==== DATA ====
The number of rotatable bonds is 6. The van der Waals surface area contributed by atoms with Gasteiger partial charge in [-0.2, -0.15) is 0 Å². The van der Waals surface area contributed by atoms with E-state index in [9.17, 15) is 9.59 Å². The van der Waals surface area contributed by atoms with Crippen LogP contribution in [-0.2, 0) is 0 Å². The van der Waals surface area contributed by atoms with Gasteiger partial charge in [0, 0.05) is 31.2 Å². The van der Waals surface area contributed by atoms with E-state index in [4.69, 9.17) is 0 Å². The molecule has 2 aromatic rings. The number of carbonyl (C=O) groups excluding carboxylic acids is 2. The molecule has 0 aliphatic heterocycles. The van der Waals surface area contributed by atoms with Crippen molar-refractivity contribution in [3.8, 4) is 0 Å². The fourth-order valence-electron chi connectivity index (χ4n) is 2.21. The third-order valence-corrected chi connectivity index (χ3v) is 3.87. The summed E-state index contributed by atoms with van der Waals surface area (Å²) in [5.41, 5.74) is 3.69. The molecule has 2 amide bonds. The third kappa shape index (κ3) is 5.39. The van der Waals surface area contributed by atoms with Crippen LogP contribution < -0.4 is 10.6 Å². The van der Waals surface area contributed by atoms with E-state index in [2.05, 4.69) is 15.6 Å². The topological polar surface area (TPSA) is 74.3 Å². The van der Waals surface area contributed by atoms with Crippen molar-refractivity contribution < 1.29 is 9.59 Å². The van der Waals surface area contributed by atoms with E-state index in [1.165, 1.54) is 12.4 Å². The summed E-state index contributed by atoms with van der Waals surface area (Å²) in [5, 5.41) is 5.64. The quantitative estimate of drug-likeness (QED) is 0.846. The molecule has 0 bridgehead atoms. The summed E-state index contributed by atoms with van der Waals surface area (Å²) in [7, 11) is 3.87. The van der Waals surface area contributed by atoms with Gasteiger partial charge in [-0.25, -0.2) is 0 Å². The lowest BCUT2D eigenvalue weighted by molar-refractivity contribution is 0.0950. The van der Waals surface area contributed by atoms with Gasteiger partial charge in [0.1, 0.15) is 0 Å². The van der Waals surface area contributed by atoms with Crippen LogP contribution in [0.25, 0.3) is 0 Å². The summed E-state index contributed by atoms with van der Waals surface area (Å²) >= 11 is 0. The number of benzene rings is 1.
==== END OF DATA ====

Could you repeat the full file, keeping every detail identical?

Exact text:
The number of rotatable bonds is 6. The van der Waals surface area contributed by atoms with Gasteiger partial charge in [-0.2, -0.15) is 0 Å². The van der Waals surface area contributed by atoms with E-state index in [9.17, 15) is 9.59 Å². The van der Waals surface area contributed by atoms with Crippen LogP contribution in [-0.2, 0) is 0 Å². The van der Waals surface area contributed by atoms with Gasteiger partial charge in [0, 0.05) is 31.2 Å². The van der Waals surface area contributed by atoms with E-state index in [4.69, 9.17) is 0 Å². The molecule has 2 aromatic rings. The number of carbonyl (C=O) groups excluding carboxylic acids is 2. The molecule has 0 aliphatic heterocycles. The van der Waals surface area contributed by atoms with Crippen molar-refractivity contribution in [3.8, 4) is 0 Å². The fourth-order valence-electron chi connectivity index (χ4n) is 2.21. The third-order valence-corrected chi connectivity index (χ3v) is 3.87. The summed E-state index contributed by atoms with van der Waals surface area (Å²) in [5.41, 5.74) is 3.69. The molecule has 2 amide bonds. The third kappa shape index (κ3) is 5.39. The van der Waals surface area contributed by atoms with Crippen LogP contribution < -0.4 is 10.6 Å². The van der Waals surface area contributed by atoms with E-state index in [2.05, 4.69) is 15.6 Å². The topological polar surface area (TPSA) is 74.3 Å². The van der Waals surface area contributed by atoms with Crippen molar-refractivity contribution < 1.29 is 9.59 Å². The van der Waals surface area contributed by atoms with E-state index in [1.165, 1.54) is 12.4 Å². The summed E-state index contributed by atoms with van der Waals surface area (Å²) in [5, 5.41) is 5.64. The quantitative estimate of drug-likeness (QED) is 0.846. The molecule has 0 bridgehead atoms. The summed E-state index contributed by atoms with van der Waals surface area (Å²) in [7, 11) is 3.87. The van der Waals surface area contributed by atoms with Gasteiger partial charge in [-0.25, -0.2) is 0 Å². The lowest BCUT2D eigenvalue weighted by molar-refractivity contribution is 0.0950. The van der Waals surface area contributed by atoms with Gasteiger partial charge in [0.1, 0.15) is 0 Å². The van der Waals surface area contributed by atoms with Crippen LogP contribution in [0.25, 0.3) is 0 Å². The summed E-state index contributed by atoms with van der Waals surface area (Å²) >= 11 is 0. The number of benzene rings is 1.